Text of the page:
Monday, May 19, 2008

"VAMPIRES LURKED IN THE WOODS!" May I draw my erudite readers' attentions to a new article on the always enjoyable SENSES OF CINEMA website by John Potts entitled "WHAT I OWE TO HAMMER HORROR" (click here to read it). Potts, associate professor and head of the Department of Media at Macquarie University in Sydney, Australia does a lovely job of comparing the lush and shadow-haunted Europe depicted in Hammer's Dracula movies to his extremely flat, hill-less suburban Australian town of 35 years ago. This contrast led to a certain sense of "otherness" which captivated the young John Potts as he sat through Saturday matinee after Saturday matinee of these great Hammer Horrors.
The Dracula/vampire films were the main vein that ran through the entire Hammer output in much the same way as the Frankenstein movies were the backbone of Universal's golden age of monsters during the 30's and 40's. When I think of Universal horror, I always flash on black and white images of stony Frankensteinian castles and Karloff's monster lumbering about in asphalt-spreaders boots. Whereas, when I think of Hammer Horror I always, without fail, flash upon images of bright red (unusually red) blood, Christopher Lee's fangs and blazing red contact lenses. Professor Potts, in his article, evokes himself at the age of 10 in 1970 at the old, rundown Empire cinema (since demolished, of course) watching second runs of these Hammer vampire films (particularly DRACULA HAS RISEN FROM THE GRAVE and SCARS OF DRACULA -- films not usually singled out for comment). It was these Dracula films which, Potts reveals, taught him about Europe (in a backhanded but no less important way). He tells the all-too-familiar story of all horror fans when he talks about the lasting impact these films made upon him in a marvelously descriptive passage:
  • "We saw other films, of course, but none made an impact on me approaching that of the vampire films. The lurid technicolor: the unnatural red of the blood; the lushness of the forest;the atmosphere of the village inn; the mystery of the castle on top of themountain; the wolves and bats; the mist; churches and buildings made of stone; the villagers' fear; the thrilling power of the Count; his lure of the village women; his fangs sinking into their throats; the climb up the mountain to confront him; the grim-faced man of God battling the arrogant Count; the ritual elements deployed in battle: garlic, holy water, fire, wooden stakes, ice, crucifixes; the superstition, the dread; the social order; the ancient customs of the village; the fearsome majesty of the castle; the thick woods at night."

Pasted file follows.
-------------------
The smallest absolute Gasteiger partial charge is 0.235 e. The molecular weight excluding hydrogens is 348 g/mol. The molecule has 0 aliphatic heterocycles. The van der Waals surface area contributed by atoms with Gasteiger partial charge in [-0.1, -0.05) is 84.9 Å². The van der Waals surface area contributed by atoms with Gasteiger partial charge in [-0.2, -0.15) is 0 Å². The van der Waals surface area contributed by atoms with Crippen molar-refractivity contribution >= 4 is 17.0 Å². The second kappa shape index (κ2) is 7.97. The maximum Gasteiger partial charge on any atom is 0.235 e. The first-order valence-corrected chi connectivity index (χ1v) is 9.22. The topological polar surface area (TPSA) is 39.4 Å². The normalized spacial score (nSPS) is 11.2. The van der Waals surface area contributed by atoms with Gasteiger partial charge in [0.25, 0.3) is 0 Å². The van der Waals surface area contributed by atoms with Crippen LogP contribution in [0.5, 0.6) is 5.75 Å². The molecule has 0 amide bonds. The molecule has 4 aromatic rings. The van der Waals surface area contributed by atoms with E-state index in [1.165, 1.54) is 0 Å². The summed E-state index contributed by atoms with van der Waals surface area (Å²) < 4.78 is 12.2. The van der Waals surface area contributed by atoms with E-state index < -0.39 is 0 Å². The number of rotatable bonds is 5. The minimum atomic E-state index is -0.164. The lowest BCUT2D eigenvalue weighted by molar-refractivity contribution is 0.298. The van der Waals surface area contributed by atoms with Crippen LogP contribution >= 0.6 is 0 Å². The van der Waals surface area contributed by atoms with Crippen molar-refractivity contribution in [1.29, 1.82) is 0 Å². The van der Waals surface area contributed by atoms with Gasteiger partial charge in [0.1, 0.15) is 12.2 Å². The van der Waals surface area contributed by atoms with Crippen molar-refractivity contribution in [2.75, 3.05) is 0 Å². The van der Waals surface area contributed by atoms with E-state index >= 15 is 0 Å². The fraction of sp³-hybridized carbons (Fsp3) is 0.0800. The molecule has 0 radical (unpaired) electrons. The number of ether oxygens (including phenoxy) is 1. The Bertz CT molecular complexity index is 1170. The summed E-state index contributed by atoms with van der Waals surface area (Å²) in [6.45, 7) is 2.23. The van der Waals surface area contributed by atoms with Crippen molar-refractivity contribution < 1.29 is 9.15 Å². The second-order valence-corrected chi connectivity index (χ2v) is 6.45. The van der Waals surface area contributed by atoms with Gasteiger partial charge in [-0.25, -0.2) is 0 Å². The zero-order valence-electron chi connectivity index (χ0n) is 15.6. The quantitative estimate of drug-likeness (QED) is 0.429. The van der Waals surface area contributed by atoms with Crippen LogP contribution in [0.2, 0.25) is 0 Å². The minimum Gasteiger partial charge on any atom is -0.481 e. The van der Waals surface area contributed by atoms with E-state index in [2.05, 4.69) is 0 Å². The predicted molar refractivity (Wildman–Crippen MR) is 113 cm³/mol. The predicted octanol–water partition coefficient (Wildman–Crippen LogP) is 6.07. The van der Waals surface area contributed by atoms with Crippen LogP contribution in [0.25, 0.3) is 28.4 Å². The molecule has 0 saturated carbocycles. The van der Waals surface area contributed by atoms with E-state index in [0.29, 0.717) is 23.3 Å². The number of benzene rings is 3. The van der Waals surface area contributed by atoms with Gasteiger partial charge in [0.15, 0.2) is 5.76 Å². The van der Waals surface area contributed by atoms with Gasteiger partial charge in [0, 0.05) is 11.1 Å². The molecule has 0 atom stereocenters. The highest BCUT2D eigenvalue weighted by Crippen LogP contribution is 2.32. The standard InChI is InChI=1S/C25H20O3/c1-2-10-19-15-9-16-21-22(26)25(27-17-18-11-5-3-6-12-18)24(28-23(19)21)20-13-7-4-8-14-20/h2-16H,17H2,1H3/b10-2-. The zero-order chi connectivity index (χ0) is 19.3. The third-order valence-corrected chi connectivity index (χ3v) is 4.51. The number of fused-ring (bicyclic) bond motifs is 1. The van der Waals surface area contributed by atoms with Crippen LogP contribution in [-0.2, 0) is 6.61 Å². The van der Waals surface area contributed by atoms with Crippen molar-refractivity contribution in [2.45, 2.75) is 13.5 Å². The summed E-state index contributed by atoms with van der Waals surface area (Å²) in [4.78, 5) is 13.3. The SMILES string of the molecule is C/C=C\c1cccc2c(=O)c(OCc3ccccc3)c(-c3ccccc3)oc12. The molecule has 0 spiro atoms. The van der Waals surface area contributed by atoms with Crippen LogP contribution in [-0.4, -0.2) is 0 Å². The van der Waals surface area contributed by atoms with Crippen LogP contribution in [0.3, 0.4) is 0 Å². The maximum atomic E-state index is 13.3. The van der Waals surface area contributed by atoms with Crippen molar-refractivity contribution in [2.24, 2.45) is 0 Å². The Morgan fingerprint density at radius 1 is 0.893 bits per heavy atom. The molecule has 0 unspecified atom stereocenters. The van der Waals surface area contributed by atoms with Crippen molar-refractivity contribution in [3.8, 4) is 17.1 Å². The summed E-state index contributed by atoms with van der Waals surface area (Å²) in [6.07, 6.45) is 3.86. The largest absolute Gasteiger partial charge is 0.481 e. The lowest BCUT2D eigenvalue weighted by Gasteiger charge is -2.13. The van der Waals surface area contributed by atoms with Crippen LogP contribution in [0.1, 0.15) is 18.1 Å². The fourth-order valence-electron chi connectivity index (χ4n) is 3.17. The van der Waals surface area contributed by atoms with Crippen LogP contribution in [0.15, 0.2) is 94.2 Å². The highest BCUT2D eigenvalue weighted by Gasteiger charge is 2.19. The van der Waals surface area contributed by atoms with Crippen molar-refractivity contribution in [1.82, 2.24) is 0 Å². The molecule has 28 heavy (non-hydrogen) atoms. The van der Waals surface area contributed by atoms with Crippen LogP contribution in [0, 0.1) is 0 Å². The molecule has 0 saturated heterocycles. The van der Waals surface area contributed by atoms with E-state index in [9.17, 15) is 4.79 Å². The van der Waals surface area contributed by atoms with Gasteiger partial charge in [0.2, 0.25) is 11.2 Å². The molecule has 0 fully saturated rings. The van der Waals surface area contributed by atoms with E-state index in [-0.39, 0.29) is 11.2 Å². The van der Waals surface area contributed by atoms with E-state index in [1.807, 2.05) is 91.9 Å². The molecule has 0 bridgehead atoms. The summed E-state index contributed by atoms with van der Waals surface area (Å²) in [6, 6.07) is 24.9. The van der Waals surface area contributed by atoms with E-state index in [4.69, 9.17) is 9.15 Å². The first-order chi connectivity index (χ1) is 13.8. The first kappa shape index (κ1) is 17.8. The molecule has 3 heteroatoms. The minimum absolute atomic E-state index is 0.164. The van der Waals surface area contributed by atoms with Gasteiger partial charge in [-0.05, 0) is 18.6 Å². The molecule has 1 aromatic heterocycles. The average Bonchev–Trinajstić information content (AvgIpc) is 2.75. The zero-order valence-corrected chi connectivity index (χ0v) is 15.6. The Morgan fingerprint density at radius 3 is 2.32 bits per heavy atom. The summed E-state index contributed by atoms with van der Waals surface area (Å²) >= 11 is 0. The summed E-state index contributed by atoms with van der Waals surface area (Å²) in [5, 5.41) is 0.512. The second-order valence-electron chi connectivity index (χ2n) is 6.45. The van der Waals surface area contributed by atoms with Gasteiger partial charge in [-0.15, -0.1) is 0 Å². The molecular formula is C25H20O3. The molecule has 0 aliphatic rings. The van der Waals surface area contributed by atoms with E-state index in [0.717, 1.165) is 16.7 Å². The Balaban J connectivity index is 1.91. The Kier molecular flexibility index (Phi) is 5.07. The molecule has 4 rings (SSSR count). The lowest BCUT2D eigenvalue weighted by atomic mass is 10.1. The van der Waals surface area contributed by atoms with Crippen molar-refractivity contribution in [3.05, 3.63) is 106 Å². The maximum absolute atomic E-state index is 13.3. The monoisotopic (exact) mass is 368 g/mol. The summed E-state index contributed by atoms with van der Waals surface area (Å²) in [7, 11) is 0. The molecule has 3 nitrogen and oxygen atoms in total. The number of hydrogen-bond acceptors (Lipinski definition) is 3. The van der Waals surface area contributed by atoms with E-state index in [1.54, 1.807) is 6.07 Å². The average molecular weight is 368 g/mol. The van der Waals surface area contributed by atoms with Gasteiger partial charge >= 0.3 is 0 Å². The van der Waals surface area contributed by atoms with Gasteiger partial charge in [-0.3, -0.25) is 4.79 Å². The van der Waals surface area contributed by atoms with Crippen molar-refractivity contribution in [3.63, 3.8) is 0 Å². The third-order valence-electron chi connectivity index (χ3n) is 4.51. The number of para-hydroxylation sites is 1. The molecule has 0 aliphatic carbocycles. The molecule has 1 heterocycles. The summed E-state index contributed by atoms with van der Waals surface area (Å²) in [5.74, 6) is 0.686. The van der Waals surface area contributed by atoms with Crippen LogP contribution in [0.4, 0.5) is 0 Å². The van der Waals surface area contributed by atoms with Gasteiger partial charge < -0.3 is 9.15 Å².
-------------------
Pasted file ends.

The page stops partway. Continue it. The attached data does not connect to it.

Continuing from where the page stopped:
All these facets of Hammer vampire movies and more are gone over by Professor Potts. Particular contrast is made between the "evil aristocracy descending upon the helpless lower classes" and Potts' own egalitarian "level playing field free of class system" that was his boyhood suburban home town in Australia. This was one of the intriguing things about the vampire films of Hammer and Potts' examination of them makes an absorbing read. So, I heartily encourage you to take a stroll on over to the forests of the Senses of Cinema website and read John Potts' throroughly enjoyable article. Just make sure that you don't go strolling through it after dark. For vampires lurk in those woods.

1 comment:

Cerpts said...

And a happy belated birthday to Christopher Lee!